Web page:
"Oh," Sherlock says one afternoon out of the blue, "that's different."
"What is?" John asks, not particularly interested. He's divided his attention between the telly and writing up a blog post about yesterday's adventure with the roofied ducks. The news hasn't got anything interesting on at the moment, and he's thinking he might make the post title a pun somehow when Sherlock finally says, "You."
"Me what?" he asks, typing away. Something about wild goose chases, maybe?
Glancing over at Sherlock, John stops typing. Carefully neutral, he asks, "And how's that?"
Sherlock doesn't answer, so John turns to look at him properly and repeats the question.
Sherlock frowns. "Not sure," he admits, resting his chin on his hands. "Something in the way you're holding yourself is different, but I can't tell why." He stares at John in that penetrating way he has when he's found something curious. John would rather not be curious, if it's all the same to Sherlock, and he must pick up on that, as after a moment he sits up and turns away. "Never mind," he says, typing away on his phone. "Go back to your blogging."
Keeping one eye on Sherlock, John starts typing again. "Was that encouragement?" he asks, purposefully lighthearted. "Do you secretly like my blog?"
"God no," Sherlock says, sounding utterly disgusted. John tries to hide a smile, and clearly fails, as Sherlock sounds even more appalled when he adds, "But if you must do such a thing, better to do it with me around to correct you when you get the facts wrong."
"Oh, naturally," John says, rather agreeably he thinks, and keeps typing. His racing heart will slow down eventually, he's sure of it.
Later, over takeaway that John devours and Sherlock pushes around in its box, Sherlock asks, "Is it your shoulder?"
Mid-bite, John can only blink at Sherlock in confusion.
Sherlock points at his shoulder with a chopstick. "Your shoulder, is it hurting you? Because there is something different about your posture, the slope of your shoulders has changed."
John blinks again, swallows, and says, "It's not bad, honestly."
"But it does hurt."
Sherlock hms to himself, looking not entirely satisfied with the answer. Then, standing up, he murmurs, "Yes, I suppose that must be it," and leaves the table without another word.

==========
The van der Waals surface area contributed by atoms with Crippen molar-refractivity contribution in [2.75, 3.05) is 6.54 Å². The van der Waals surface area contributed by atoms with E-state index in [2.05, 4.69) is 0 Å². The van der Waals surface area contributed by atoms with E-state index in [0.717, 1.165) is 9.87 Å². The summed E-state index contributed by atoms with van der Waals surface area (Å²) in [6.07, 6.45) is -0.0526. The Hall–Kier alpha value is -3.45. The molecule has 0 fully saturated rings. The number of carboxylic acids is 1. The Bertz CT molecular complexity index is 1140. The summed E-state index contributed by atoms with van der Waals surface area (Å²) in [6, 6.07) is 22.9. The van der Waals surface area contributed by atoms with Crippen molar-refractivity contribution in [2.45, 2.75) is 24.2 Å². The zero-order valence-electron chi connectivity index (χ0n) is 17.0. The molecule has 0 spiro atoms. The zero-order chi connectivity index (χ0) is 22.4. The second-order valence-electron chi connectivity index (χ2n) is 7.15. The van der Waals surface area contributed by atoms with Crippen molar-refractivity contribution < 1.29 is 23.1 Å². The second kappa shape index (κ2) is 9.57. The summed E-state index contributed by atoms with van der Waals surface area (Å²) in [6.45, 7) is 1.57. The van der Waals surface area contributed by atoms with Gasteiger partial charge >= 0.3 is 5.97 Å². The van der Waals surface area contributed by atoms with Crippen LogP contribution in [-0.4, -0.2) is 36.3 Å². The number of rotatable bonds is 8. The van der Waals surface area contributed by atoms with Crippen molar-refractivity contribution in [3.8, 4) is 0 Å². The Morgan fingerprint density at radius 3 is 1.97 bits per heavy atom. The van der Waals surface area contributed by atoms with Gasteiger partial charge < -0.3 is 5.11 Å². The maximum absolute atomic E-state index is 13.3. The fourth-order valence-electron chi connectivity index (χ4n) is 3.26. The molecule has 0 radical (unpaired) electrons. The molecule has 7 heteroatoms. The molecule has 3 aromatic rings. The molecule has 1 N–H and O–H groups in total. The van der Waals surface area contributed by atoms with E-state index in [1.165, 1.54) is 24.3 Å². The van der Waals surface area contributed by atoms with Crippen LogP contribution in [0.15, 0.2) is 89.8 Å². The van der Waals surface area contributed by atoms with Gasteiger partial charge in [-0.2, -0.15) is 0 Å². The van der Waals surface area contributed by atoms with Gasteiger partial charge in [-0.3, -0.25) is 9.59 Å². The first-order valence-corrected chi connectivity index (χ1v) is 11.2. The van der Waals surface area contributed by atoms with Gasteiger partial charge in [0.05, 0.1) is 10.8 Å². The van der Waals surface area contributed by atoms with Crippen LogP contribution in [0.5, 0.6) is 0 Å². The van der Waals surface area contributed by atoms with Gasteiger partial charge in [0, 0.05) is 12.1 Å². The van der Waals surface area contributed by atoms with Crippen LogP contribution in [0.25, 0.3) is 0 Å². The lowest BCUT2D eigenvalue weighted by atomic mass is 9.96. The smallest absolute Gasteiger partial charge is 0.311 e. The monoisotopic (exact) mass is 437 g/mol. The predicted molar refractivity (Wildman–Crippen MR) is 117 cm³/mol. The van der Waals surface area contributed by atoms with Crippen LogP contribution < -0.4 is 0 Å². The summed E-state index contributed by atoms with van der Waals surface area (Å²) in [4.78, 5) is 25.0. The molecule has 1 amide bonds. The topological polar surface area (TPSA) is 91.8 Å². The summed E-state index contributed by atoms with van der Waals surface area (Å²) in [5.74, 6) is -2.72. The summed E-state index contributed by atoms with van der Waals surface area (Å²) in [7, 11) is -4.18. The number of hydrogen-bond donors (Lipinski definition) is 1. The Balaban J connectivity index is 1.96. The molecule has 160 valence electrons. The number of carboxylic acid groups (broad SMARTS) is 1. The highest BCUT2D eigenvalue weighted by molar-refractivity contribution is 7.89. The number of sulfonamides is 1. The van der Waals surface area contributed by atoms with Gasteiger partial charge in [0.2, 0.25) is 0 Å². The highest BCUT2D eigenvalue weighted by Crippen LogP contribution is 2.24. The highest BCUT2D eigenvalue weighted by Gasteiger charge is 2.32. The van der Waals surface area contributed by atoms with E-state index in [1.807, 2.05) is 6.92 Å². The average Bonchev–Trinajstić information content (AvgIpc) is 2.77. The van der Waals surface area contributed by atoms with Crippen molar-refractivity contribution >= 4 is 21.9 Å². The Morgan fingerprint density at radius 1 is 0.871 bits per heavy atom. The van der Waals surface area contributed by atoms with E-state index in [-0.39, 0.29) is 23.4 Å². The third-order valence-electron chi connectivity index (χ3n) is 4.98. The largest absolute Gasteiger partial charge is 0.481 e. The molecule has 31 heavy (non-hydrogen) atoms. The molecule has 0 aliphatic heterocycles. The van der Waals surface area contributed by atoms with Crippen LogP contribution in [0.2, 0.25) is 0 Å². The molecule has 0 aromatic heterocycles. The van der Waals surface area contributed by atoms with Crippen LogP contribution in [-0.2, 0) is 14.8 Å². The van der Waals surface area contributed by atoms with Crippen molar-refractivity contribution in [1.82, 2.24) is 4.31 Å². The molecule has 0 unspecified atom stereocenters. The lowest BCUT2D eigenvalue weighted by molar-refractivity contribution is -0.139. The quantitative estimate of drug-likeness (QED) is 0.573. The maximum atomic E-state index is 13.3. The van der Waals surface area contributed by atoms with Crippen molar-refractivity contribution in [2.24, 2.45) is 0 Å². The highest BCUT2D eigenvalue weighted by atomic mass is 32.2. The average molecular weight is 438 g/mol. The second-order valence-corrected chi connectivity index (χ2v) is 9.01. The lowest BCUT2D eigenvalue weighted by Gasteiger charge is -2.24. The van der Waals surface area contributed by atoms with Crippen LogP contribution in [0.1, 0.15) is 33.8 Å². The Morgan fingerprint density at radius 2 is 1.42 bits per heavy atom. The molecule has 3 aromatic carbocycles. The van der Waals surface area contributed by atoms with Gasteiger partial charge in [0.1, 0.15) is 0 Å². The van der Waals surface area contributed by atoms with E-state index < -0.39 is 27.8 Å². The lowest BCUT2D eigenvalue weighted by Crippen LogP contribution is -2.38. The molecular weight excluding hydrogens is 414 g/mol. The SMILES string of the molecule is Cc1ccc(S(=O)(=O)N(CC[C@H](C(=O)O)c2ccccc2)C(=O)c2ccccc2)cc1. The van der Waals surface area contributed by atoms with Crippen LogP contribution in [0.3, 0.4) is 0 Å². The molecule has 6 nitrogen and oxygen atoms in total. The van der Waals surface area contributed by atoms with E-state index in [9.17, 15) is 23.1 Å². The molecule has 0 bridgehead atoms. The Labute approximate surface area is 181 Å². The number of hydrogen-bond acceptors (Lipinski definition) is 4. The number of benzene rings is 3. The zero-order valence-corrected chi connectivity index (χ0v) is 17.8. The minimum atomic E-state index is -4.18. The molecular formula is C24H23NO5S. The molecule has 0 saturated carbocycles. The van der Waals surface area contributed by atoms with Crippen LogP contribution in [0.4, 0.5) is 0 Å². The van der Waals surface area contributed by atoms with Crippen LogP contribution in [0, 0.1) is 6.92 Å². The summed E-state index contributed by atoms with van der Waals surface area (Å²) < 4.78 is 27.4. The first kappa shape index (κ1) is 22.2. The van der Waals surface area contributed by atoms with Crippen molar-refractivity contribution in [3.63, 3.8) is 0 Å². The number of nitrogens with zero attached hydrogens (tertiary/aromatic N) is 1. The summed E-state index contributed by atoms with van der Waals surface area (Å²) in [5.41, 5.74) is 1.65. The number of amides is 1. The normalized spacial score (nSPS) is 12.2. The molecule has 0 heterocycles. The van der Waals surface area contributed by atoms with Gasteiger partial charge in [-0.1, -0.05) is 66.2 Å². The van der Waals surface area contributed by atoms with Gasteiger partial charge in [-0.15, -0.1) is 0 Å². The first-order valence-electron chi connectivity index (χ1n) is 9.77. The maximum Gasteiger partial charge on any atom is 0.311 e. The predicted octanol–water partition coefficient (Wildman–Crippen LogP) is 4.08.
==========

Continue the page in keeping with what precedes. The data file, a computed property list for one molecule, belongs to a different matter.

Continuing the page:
John goes back to his Thai, hoping the sweat prickling at his brow wasn't as noticeable as he feels it is.
If Sherlock is still investigating the mystery of John's changed posture, he doesn't show it. A change of underclothes took care of the problem, anyway, so what should Sherlock care?
It does occur to John that fixing the problem might have aroused Sherlock's suspicions further. It indicates he knows what it is Sherlock noticed, and him knowing something Sherlock doesn't tends to bother his friend.
But whatever, it had been bothering him a bit too. It might not be comfortable, exactly, but it doesn't feel right not to wear it.
Mycroft already knows, of course. It's a matter of public record, as he'd told John during one of his elaborately planned meetings. Sherlock sees that as cheating when he's not working on a case, which is probably the only reason why he hasn't known since the beginning.
This suits John just fine, who would rather nobody knew at all, if it were possible.
Sherlock being Sherlock, he does find out eventually. John wishes he were more surprised that it's because he's been shot, but with the way Sherlock's cases have been of late he knew it was only a matter of time.
And shot in the stomach too, that's no fun at all. Lying on the floor of the warehouse their suspect had been using to hide the drug ducks, John reflects. This is really nothing like his last gun shot wound - icy cold concrete versus hot dusty desert, pain very immediate and present versus pain distant thanks to shock - but at the same time it's very similar. Trying to save a life, stupidly not watching for a second shooter, being saved by a panicking friend.
Sherlock has to rip open his shirt to get at the wound, and then tear apart the shirt for fabric to staunch the blood. There's no way he could have missed seeing the binder John's wearing.
But he doesn't say anything, not even an "Ah" of comprehension like he usually does when an answer lands in front of him. No, he's rather more focused on keeping John's innards in him, which John is vaguely thankful for as he passes out, distant sirens echoing in his ears.
John wakes up in a hospital, as expected, to find Sherlock sitting at his bedside, which is not expected, exactly, but it's growing more commonplace by the day. He likes that, oddly enough. Though that might be the morphine talking. Er, thinking. Might be the morphine thinking. Somehow.
Yes, almost definitely the morphine.
"I was wrong," Sherlock says. He's hunched over his phone, typing away, so John presumes he's talking about the case.
"Wrong about what?" he tries to say, but is rather inconvenienced by his mouth. All that comes out is an inquiring sound.
"You." John's stomach turns into a block of ice. "There's nothing different about you at all."
The ice melts, leaving him shaky and lightheaded. "Oh," he manages.
"You're still recovering, John. Go back to sleep," Sherlock says, and the morphine must be kicking in now, because he could swear he sees Sherlock smiling. Smiling. A smile, on Sherlock's face. And not a mean one, or a "yay, dead people!" one, a real, proper smile. The thought is so amusing he ends up smiling himself as he drifts off.
Though that might have been Sherlock's plan. He's a clever one, that Sherlock. And a very good friend.